In some cases, the trade is fairly even – Denver lost 826 kids to Aurora this fall but pulled in another 1,020 students from Aurora for a net gain of 194. In other cases, it’s far more lopsided – Denver lost 2,536 students to Jefferson County and only attracted 1,114 Jeffco kids in return, for a net loss of 1,422.

By the numbers, the single biggest beneficiary of the open-enrollment law is the state Charter School Institute, which enrolls 7,981 students in the schools it supervises across Colorado. Students enrolled in CSI schools are categorized as leaving their home district, even if the charter is within its boundaries.

That’s because CSI charters are supervised by a statewide board, not the local district, and their state per-pupil funding flows first to CSI, rather than the local district, before being passed on to the school.

For some districts, the rapid growth of CSI enrollment – up 21 percent this year – combined with the lure of online programs and high-performing neighboring districts mean stiff competition for kids.

Consider Colorado Springs District 11, which serves that city’s urban core and which closed eight schools in 2009 after years of enrollment declines.

For years, the Springs district’s chief rival for students was Academy District 20, its affluent northern neighbor. And Glenn Gustafson, D-11’s chief finance officer, blames “suburban flight” for much of the district’s enrollment loss in the 1990s and the early 2000s as the student count dropped 10 percent.

But starting in 2005, state choice records show D-11 increasingly losing students to CSI, which now supervises six charters with Springs addresses, and to online programs. This fall, D-11, which enrolls 29,459 students, is experiencing a net loss – those entering the district vs. those exiting – of 3,548 pupils. It’s the district’s biggest net loss number since at least 2003.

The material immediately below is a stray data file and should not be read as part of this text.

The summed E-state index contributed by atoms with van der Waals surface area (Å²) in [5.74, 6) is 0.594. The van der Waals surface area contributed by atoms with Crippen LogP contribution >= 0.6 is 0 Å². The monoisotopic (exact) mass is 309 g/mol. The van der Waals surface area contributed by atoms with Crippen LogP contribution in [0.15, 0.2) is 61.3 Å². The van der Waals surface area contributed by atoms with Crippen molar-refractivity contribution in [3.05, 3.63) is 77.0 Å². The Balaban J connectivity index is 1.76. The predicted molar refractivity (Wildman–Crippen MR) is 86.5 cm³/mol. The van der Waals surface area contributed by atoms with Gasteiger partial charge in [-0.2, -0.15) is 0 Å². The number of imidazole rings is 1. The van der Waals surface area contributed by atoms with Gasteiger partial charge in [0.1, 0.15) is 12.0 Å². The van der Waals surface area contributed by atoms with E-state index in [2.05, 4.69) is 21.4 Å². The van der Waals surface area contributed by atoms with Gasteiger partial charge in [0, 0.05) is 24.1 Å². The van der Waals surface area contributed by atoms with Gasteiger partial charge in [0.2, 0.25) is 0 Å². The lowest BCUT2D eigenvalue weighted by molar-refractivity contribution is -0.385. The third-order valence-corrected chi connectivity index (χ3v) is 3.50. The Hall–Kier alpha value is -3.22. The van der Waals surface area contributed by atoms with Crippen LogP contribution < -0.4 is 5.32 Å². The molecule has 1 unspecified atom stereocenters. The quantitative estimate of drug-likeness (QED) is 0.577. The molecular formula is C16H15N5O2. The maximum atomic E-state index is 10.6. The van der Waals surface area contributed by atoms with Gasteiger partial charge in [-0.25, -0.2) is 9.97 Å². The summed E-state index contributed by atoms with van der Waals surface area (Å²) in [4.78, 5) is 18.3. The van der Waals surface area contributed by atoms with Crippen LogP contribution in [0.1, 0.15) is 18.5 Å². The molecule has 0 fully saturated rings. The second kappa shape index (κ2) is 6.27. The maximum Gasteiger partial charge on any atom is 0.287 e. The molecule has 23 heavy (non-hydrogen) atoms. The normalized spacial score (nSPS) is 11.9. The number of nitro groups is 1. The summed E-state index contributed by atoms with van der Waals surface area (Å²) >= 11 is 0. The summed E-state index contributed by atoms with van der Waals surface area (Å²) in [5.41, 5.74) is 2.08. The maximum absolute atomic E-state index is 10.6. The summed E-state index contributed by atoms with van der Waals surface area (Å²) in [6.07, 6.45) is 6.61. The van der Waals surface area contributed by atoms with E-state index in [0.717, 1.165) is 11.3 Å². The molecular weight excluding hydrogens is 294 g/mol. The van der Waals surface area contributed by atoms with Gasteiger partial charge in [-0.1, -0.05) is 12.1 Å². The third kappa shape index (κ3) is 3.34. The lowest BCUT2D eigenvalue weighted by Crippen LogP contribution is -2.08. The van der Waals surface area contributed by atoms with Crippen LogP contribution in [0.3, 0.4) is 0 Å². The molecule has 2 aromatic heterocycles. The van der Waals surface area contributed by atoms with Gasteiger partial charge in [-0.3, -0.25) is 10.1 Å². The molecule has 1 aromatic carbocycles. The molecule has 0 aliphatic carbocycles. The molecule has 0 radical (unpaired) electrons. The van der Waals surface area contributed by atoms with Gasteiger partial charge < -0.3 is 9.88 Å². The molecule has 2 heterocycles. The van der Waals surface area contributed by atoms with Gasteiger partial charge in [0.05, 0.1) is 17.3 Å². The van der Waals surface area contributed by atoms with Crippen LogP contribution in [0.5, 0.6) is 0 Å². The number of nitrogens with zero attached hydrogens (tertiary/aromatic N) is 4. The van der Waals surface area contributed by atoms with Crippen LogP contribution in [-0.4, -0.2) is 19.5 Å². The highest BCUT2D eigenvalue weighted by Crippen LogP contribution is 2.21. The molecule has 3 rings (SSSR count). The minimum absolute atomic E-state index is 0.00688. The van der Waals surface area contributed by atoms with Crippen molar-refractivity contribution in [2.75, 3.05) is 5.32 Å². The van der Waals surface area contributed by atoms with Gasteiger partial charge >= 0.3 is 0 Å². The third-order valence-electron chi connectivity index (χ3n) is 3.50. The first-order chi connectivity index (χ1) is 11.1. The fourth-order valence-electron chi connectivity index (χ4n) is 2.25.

Where are D-11 families going? State records show 1,377 students are enrolled at CSI, 1,306 pupils are in Academy District 20 and 606 students are attending six statewide online programs.

Gustafson doesn’t disparage school choice and he doesn’t see bolstering D-11’s own online program as a real solution.

“Online enrollment is a mask that covers the challenge,” he said. “The bigger challenge is, why are people leaving D-11? Why are they not satisfied with their neighborhood school?

“I think that’s the root question we have to ask ourselves. Sure, we could try to attract kids back through online enrollment. But that doesn’t solve the problem, kids are leaving the district.”

Winners, losers in district choice

Among sizable Colorado school districts, those with at least 5,000 students, D-11 is among the districts hardest hit by exiting families – its net loss of students is equal to 12 percent of its total enrollment.

Others include Adams 14 Commerce City, with a net loss equal to 16 percent of enrollment, and Adams 50 Westminster, with a net loss equal to 26 percent of enrollment. This fall, 2,734 students are exiting Westminster, with a total enrollment of just over 10,000, and only 90 are entering.

At the other end of the spectrum is Littleton, which gains three times as many students as it loses, and Adams 12 Five Star, home to the state’s largest online program, the 5,304-student Colorado Virtual Academy, known as COVA.

And then there’s Mapleton, the small Adams County district north of Denver, which reported the state’s second-highest growth rate this fall. Enrollment spiked 32 percent after the district added an online school, Connections Academy, and the New America School charter, which serves recent immigrants.

“We try to meet the very diverse needs of the kids in our community,” said Superintendent Charlotte Ciancio. “These two schools serve a population of students that we haven’t previously been able to serve.”

The change quadrupled the number of students from other districts enrolling in Mapleton – from 394 last year to 1,648 in fall 2010. Instead of neighboring Adams 12 providing the most out-of-district students to Mapleton, it’s now Colorado Springs District 11.